Mark Melancon has done an admirable job as the Pirates closer the past few years. Unfortunately all good things must come to an end. Melancon is only under contract through 2016 and is sure to test the open market. But just like when Melancon took over for Jason Gilli in 2014, Pittsburgh has another reliever on standby to step into the closing role. Enter Tony Watson.
Watson has shown steady progression since his debut in 2011. For his career he owns a 2.46 ERA, a 1.03 WHIP and an 8.11 K/9, but his numbers the past 2 seasons tell an even better story. Watson’s 2 year average for ERA and WHIP is 1.77 and 0.99 respectively, and his K/9 stands at 8.41. Even if he has lower than normal strikeout numbers for a closer, if you tack on 30+ saves annually to those totals you get a top 10 closer. So what’s behind those nifty totals?
First of all, Watson has become very efficient when it comes to issuing free passes. In his early days he had a BB/9 just over 4.0, but in 2013 he gained a new level of control. While his career BB/9 total stands at 2.46, his average since 2013 is only 1.77. To show you how good that number is, I sorted all pitchers for the past 3 seasons using his 220 innings pitched as a baseline. Over the past 3 seasons, only 16 pitchers have put up a lower BB/9, and all of them are starters. Watson’s walk ratio rivals those of Clayton Kershaw and Matt Harvey and are better than Chris Sale and Zack Greinke – that’s some nice company. If we lower the innings pitched threshold to 180 to include more players, Watson only drops four spots from 17 to 21.
Walks aren’t the only part of Watson’s game that has improved over the years. Early on he had issues with the long ball, but over the past three seasons they have become a non-factor for him. In that time, Watson has a HR/9 of 0.52. Again I sorted all pitchers for the past three seasons using his 220 innings baseline, and Watson’s total is 5th in the majors – being bested only by Adam Wainwright, Jake Arrieta, Clayton Kershaw and Henderson Alverez. When I lowered the innings threshold to 180 to include more players, Watson only dropped from 5 to 13 – just outside the top 10 but still ahead of ace relievers Aroldis Chapman, Zach Britton, Craig Kimbrel and Wade Davis.
So we know Watson doesn’t walk anyone and is good at limiting home runs. What about hits? Glad you asked. Watson has a career 6.8 H/9 along with a 77.4% contact rate (77% over the past 3 seasons). The three-year average contact rate places him 30th overall for pitchers with 220+ innings and just inside the top 50 if we lower the innings total to 180. While this number is not as elite as his walk or home run numbers, it still places him in the company of Stephen Strasburg & Madison Bumgarner and a notch below relievers such as Mark Melancon and Tyler Clippard. His three-year average for Z-Contact% is much better at 83.2%; that’s good enough for 22nd on this list, and that is using the lower 180 innings total as a measuring stick.
Sticking with hits, it might surprise you to learn that over the past three seasons Watson has the lowest hard hit percentage in the majors at 20.9% (of pitchers with at least 180 innings). Dallas Keuchel is the highest rated starting pitcher on the list with 23.3% followed by Garrett Richards at 25.2%. So when batters do connect, it is medium or soft contact a majority of the time; this is one of several reason Watson is able to keep his home run total down.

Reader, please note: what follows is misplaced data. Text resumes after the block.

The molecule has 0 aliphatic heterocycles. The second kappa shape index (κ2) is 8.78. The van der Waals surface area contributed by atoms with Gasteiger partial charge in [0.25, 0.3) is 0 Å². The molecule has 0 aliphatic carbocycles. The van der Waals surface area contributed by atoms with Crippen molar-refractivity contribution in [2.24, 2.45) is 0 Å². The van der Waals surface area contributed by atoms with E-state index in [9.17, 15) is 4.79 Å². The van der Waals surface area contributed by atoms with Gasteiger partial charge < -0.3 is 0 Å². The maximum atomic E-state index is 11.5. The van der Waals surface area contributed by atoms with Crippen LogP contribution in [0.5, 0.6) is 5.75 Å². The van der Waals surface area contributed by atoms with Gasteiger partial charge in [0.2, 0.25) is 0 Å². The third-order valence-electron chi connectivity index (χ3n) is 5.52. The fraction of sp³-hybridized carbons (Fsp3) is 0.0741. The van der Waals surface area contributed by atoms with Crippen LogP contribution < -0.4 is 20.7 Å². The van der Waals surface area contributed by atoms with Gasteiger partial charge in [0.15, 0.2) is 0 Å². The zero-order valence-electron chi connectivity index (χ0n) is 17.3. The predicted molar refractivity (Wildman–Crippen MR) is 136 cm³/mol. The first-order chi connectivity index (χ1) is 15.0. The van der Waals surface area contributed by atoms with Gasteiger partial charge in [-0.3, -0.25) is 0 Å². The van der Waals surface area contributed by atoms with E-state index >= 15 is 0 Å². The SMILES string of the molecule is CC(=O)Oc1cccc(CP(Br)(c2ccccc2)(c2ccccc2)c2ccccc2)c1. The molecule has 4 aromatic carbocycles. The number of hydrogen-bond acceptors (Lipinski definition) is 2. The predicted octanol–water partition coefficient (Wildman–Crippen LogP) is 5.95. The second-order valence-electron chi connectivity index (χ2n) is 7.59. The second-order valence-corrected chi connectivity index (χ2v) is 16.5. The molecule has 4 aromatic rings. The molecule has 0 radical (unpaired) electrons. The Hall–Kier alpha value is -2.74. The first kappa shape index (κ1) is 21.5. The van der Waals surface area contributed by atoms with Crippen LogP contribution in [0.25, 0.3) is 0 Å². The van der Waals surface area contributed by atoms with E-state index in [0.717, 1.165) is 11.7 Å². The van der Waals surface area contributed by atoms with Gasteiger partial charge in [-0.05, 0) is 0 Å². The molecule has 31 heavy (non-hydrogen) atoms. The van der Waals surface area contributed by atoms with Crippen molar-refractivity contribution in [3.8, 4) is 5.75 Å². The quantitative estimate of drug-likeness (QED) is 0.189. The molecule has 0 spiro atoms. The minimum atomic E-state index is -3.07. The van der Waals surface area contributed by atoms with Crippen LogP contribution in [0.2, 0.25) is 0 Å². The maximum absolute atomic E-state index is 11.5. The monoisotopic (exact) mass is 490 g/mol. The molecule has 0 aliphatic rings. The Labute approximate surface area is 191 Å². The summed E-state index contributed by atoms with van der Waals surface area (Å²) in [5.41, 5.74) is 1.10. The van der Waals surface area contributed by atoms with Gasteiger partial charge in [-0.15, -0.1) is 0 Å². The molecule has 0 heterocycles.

Another reason for the low home run total is his GB%. Watson started his career with a GB% in the low 30’s, but each year that number has increased. Over the past two seasons he has an average GB% of 47.7. His FB% has taken the reverse path, starting out in the mid 40’s in his debut season to 31.7% the past two years. That number is somewhat high, that is until you factor in the IFFB% of 12.6 which ranks in the top 30. Watson also has a low HR/FB% during this time (6.3%). This may seem low and unsustainable, but a high IFFB% combined with a low Hard Hit percentage means he could easily keep the ball in the park.
His pitch selection is the final piece of the puzzle here; something that can bring together the IFFB% and low HR/FB%. Watson throws a sinker with incredible movement and speed. He also throws one of the better changeups in the game, also with incredible movement – both pitches have 12 or so inches of horizontal movement and 6 inches of vertical movement. A 95 MPH sinker (which he utilized 75% of the time in 2015) combined with an 85 MPH changeup to keep batters off balance make for a deadly combination, especially when you have the type of command Watson has.
Now I mentioned in the intro that Watson doesn’t strike batters out at the rate of your typical closer, but that does not mean he doesn’t have strikeout ability. His two-year average for F-Strike% (65.2) and SwStr% (12.2) rank him in the top 40 for each category among starters and relievers. Also, while his career K/9 stands at 8.45, he has had seasons (both major and minor) where the K/9 was at or above 9.0. While you won’t get big strikeout numbers from Watson, the rest of his numbers make him the total package.
Putting all this into fantasy perspective and using his last two years as an average: Watson is good for an ERA under 2.0, a WHIP of 1.0 and around 8.5 strikeouts per nine. Just like I said in the intro, if you tack 30+ saves on to those totals you’ve got a top 5 closer. If you play in a dynasty league or keeper league that retains 12 or more players, I would hold Watson or target him now before the changing of the guard. For those drafting in 2016, take a late round flyer on Watson. Even if he doesn’t get the closer job this season, his ratios will easily help your team just as Darren O’Day and Tyler Clippard have done for years.
All stats provided courtesy of FanGraphs
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